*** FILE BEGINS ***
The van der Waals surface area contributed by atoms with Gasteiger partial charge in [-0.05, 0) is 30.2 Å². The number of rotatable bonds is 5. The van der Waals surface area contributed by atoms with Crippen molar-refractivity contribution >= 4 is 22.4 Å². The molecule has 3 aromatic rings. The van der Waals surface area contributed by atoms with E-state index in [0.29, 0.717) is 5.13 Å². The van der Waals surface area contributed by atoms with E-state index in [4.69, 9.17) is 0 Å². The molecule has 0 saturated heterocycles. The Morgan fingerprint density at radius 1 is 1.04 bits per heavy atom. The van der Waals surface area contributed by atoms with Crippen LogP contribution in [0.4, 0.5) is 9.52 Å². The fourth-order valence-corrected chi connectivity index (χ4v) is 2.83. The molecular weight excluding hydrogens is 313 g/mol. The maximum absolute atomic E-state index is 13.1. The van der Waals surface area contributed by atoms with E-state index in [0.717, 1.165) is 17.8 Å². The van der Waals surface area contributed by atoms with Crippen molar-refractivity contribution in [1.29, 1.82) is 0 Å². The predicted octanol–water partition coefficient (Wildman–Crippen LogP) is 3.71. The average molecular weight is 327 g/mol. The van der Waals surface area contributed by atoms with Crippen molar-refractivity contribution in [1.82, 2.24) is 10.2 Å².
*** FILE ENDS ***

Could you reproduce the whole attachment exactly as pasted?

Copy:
The van der Waals surface area contributed by atoms with Gasteiger partial charge in [-0.05, 0) is 30.2 Å². The number of rotatable bonds is 5. The van der Waals surface area contributed by atoms with Crippen molar-refractivity contribution >= 4 is 22.4 Å². The molecule has 3 aromatic rings. The van der Waals surface area contributed by atoms with E-state index in [0.29, 0.717) is 5.13 Å². The van der Waals surface area contributed by atoms with E-state index in [4.69, 9.17) is 0 Å². The molecule has 0 saturated heterocycles. The Morgan fingerprint density at radius 1 is 1.04 bits per heavy atom. The van der Waals surface area contributed by atoms with Crippen LogP contribution in [0.4, 0.5) is 9.52 Å². The fourth-order valence-corrected chi connectivity index (χ4v) is 2.83. The molecular weight excluding hydrogens is 313 g/mol. The maximum absolute atomic E-state index is 13.1. The van der Waals surface area contributed by atoms with E-state index in [0.717, 1.165) is 17.8 Å². The van der Waals surface area contributed by atoms with Crippen molar-refractivity contribution in [1.29, 1.82) is 0 Å². The predicted octanol–water partition coefficient (Wildman–Crippen LogP) is 3.71. The average molecular weight is 327 g/mol. The van der Waals surface area contributed by atoms with Crippen molar-refractivity contribution in [1.82, 2.24) is 10.2 Å².